The back is dark gray, dark brown, or black. The belly is a few shades lighter. This is the largest salamander in Georgia, reaching a maximum length of 114 cm (45 in), with a range from 46 -114 cm (18 - 45 in).
Courtship occurs in January. Up to 200 eggs are laid in June or July. The female broods the eggs in shallow water. She wraps her body around the eggs in a shallow depression hidden under debris, keeping them moist and protecting them from predators. Hatching occurs five months later. This is an aquatic salamander, but it can be found on land during rainstorms or when conditions are very damp. It requires a muddy bottom with lots of debris where it can burrow. Ditches, floodplain fields, blackwater swamps and streams are ideal habitat. This salamander eats crayfish, worms, small fish, aquatic insects, and other amphibians. The Two-toed Amphuma is a favorite food of the Mud Snake. The Two-toed Amphiuma forages at night, making vision fairly useless. It has a lateral line system similar in many respects to that found in some fish. The pits that are visible around its head are either neuromasts sensitive to mechanical stimuli such as waves, or ampullary organs sensitive to electrical stimuli produced by prey or predators. Many other amphibians possess one or both types of sensory receptors at least during the larval stage.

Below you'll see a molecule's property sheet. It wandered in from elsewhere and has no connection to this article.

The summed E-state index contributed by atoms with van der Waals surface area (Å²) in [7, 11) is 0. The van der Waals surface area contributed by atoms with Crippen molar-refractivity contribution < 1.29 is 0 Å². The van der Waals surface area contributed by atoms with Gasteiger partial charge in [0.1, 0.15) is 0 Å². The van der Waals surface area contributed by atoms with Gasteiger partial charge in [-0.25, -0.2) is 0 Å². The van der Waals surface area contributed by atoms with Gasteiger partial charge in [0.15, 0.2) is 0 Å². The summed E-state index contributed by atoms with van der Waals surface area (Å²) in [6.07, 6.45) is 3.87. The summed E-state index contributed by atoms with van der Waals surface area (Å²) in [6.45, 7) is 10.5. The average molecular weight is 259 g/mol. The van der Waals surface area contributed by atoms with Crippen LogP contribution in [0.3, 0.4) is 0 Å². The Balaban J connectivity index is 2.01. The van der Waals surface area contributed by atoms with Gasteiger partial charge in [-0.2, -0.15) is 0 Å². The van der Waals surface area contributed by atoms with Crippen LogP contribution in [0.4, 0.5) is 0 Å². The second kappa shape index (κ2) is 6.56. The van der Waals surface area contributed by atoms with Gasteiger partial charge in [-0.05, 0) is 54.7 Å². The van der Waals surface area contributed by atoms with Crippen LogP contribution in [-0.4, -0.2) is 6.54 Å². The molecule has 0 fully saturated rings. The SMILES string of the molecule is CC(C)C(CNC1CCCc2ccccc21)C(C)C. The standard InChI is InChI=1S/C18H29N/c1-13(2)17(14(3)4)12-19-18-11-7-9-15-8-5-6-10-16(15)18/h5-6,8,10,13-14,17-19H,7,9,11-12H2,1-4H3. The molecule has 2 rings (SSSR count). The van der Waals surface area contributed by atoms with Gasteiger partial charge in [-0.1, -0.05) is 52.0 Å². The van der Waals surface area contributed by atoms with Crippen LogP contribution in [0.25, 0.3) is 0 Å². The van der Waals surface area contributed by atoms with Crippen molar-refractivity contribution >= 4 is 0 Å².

The Two-toed Amphiuma is found throughout the Coastal Plain of Georgia in slightly acidic water that is shallow, slow, or still.
The Two-toed Amphiuma is common in Georgia. Preservation of habitat, reducing pollution, and reducing use of pesticides will ensure the continued survival of this species.
This large salamander can easily be mistaken for an eel, and is in fact sometimes called the Congo Eel, Conger Eel, Lamper Eel, or Ditch Eel. (The same names are often applied to some Sirens.) Eels are fish with fins and heads compressed from side to side. The Amphiuma head is slightly flattened from the back to the front. Amphiumas have four tiny legs and do not have external gills; this distinguishes them from the other large salamanders. They do not have scales, an observation which easily separates them from snakes.